Reprinted by permission of the publisher from RACE AND REUNION: THE CIVIL WAR IN AMERICAN MEMORY by David W. Blight, Cambridge, Mass: The Belknap Press of Harvard University Press, Copyright © 2001 by the President and Fellows of Harvard College.
EDITOR’S NOTE: In 2001, David W. Blight published Race and Reunion: The Civil War in American Memory (Harvard University Press). More than five hundred pages in length, the book provides a history of “how Americans remembered their most divisive and tragic experience during the fifty-year period after the Civil War.” Widely celebrated upon its release, the work won numerous awards, among them the Abraham Lincoln Prize, the Bancroft Prize, and the Frederick Douglass Prize.
In Chapter Seven of the book, “The Literature of Reunion and its Discontents,” Blight observes that “[no] one wrote with more disillusion about the war than Ambrose Bierce.” Surveying Bierce’s war writings, both fiction and nonfiction, he argues that the soldier-turned-writer “embodied in the bleakest way the character of the American reunion. His very discontent was part of what made the nature of that reunion irrepressible.”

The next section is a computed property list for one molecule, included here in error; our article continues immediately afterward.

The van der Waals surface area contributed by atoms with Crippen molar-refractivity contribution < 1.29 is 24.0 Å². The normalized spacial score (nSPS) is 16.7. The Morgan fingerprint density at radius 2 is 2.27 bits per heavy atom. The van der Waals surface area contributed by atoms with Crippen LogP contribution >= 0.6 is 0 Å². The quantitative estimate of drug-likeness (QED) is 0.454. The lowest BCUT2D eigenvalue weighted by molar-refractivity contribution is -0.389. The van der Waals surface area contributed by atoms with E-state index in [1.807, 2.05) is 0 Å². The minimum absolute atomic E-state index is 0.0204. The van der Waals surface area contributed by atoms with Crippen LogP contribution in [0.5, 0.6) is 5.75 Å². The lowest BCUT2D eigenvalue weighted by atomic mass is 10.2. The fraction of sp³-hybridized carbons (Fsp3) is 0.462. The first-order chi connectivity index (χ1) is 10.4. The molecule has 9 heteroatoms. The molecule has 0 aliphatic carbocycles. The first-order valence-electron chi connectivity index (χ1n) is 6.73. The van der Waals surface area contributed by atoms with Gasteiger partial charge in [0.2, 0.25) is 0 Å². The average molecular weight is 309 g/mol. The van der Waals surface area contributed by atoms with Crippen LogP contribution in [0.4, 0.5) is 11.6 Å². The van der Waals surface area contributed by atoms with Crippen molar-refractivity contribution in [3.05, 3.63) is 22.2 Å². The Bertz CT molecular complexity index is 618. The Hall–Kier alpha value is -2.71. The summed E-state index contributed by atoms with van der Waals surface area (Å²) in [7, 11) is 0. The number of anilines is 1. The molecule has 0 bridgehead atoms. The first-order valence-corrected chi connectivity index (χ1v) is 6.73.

For the password to read Blight’s full analysis of Bierce, please write to email@example.com with “Blight Article” in the subject line.
The excerpt will be made available to readers via a .pdf file.
Copyright © 2007
The Ambrose Bierce Project and Penn State University. All rights